1. Allen Lowe, “Turn Me Loose White Man”, two volumes and 30 accompanying compact discs. “Personally I accept the assumption that a great deal, if not all, of American music is rooted in forms that derive in some way from Minstrelsy.” Would you like to see that documented over the course of 30 CDs and almost 800 pp.? Would you like to know how early blues, country, gospel, jazz, bluegrass (and more) all fit together? Then this is the package for you. It is in fact of one of the greatest achievements of all time in cataloguing and presenting American culture. Here is a WSJ review.
2. Luke Burgis, Wanting: The Power of Mimetic Desire in Everyday Life. This book is the best introduction to this key Girardian concept.
3. Blake Bailey, Philip Roth: The Biography. I only read slivers and won’t finish it, because I just don’t need 800 pp. on Philip Roth. But…it’s really good. I like Picasso too, and Caravaggio (a murderer). I’ve heard, by the way, that this book will be picked up by Simon and Schuster and put back into print.
4. Martha C. Nussbaum, Citadels of Pride: Sexual Assault, Accountability, and Reconciliation. There are so many recent books on these topics, you might feel a bit weary of them all, but this is one of the best. It is rationally and reasonably argued, from first principles, and focuses on the better arguments for its conclusions. It nicely situates the legal within the philosophical, it is wise on power vs. sex, rooted in the idea of objectification, and it has at least one page on alcohol.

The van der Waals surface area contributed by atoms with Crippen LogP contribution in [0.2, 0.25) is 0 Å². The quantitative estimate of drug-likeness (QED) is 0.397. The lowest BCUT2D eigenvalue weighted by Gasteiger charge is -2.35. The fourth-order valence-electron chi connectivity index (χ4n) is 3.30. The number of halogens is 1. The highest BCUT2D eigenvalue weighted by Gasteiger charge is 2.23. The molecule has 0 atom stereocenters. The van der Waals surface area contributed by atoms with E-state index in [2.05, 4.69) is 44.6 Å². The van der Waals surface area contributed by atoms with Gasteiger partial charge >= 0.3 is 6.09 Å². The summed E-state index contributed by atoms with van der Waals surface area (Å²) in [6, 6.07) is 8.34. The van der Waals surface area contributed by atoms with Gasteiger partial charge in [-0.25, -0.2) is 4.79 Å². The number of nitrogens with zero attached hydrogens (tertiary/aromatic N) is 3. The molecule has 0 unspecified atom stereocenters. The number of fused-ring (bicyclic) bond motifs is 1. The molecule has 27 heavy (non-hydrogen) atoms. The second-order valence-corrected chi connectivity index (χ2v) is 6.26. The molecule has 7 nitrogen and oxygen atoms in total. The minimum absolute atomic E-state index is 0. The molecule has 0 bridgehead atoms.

5. Kenneth Whyte, The Sack of Detroit: General Motors and the End of American Enterprise. How the consumer and auto safety movement helped to bring down GM.
6. Fabrice Midal, Trungpa and Vision, a biography of Chögyam Trungpa, the Tibetan Buddhist leader. I enjoyed this passage: “He never hesitated to tell the truth, even if this meant provoking the audience. At a talk in San Francisco in the fall of 1970, he began by saying: “It’s a pity you came here. You’re so aggressive.””
And this passage: “Chögyam Trungpa might have appeared, at first, sight, to be very modern and up-to-date in his approach to the teachings. He had abandoned the external signs of the Tibetan monastic tradition. He drank whiskey, smoked cigarettes, and wore Western clothes. He had a frank often provocative way with words and ignored the normal conventions of a guru.” In fact he died from complications resulting from heavy alcohol abuse.